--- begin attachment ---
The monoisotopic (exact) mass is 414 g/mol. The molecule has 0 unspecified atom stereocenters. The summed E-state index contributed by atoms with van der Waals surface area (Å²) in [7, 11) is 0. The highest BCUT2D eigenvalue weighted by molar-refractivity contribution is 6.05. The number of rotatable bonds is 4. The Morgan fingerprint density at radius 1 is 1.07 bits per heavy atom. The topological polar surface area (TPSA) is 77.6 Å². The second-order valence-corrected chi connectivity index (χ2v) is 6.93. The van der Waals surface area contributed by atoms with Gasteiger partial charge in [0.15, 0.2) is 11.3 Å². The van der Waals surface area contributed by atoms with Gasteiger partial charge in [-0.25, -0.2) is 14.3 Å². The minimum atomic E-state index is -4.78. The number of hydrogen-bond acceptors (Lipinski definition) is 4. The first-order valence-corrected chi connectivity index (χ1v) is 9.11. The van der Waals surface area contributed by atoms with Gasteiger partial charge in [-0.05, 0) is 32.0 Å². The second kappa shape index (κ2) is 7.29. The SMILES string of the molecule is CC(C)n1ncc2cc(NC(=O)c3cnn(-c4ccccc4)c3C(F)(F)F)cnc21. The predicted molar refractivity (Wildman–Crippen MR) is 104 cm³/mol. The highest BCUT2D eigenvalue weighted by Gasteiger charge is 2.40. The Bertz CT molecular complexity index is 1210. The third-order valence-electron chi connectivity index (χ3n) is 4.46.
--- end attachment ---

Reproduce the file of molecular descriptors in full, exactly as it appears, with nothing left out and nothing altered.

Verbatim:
The monoisotopic (exact) mass is 414 g/mol. The molecule has 0 unspecified atom stereocenters. The summed E-state index contributed by atoms with van der Waals surface area (Å²) in [7, 11) is 0. The highest BCUT2D eigenvalue weighted by molar-refractivity contribution is 6.05. The number of rotatable bonds is 4. The Morgan fingerprint density at radius 1 is 1.07 bits per heavy atom. The topological polar surface area (TPSA) is 77.6 Å². The second-order valence-corrected chi connectivity index (χ2v) is 6.93. The van der Waals surface area contributed by atoms with Gasteiger partial charge in [0.15, 0.2) is 11.3 Å². The van der Waals surface area contributed by atoms with Gasteiger partial charge in [-0.25, -0.2) is 14.3 Å². The minimum atomic E-state index is -4.78. The number of hydrogen-bond acceptors (Lipinski definition) is 4. The first-order valence-corrected chi connectivity index (χ1v) is 9.11. The van der Waals surface area contributed by atoms with Gasteiger partial charge in [-0.05, 0) is 32.0 Å². The second kappa shape index (κ2) is 7.29. The SMILES string of the molecule is CC(C)n1ncc2cc(NC(=O)c3cnn(-c4ccccc4)c3C(F)(F)F)cnc21. The predicted molar refractivity (Wildman–Crippen MR) is 104 cm³/mol. The highest BCUT2D eigenvalue weighted by Gasteiger charge is 2.40. The Bertz CT molecular complexity index is 1210. The third-order valence-electron chi connectivity index (χ3n) is 4.46.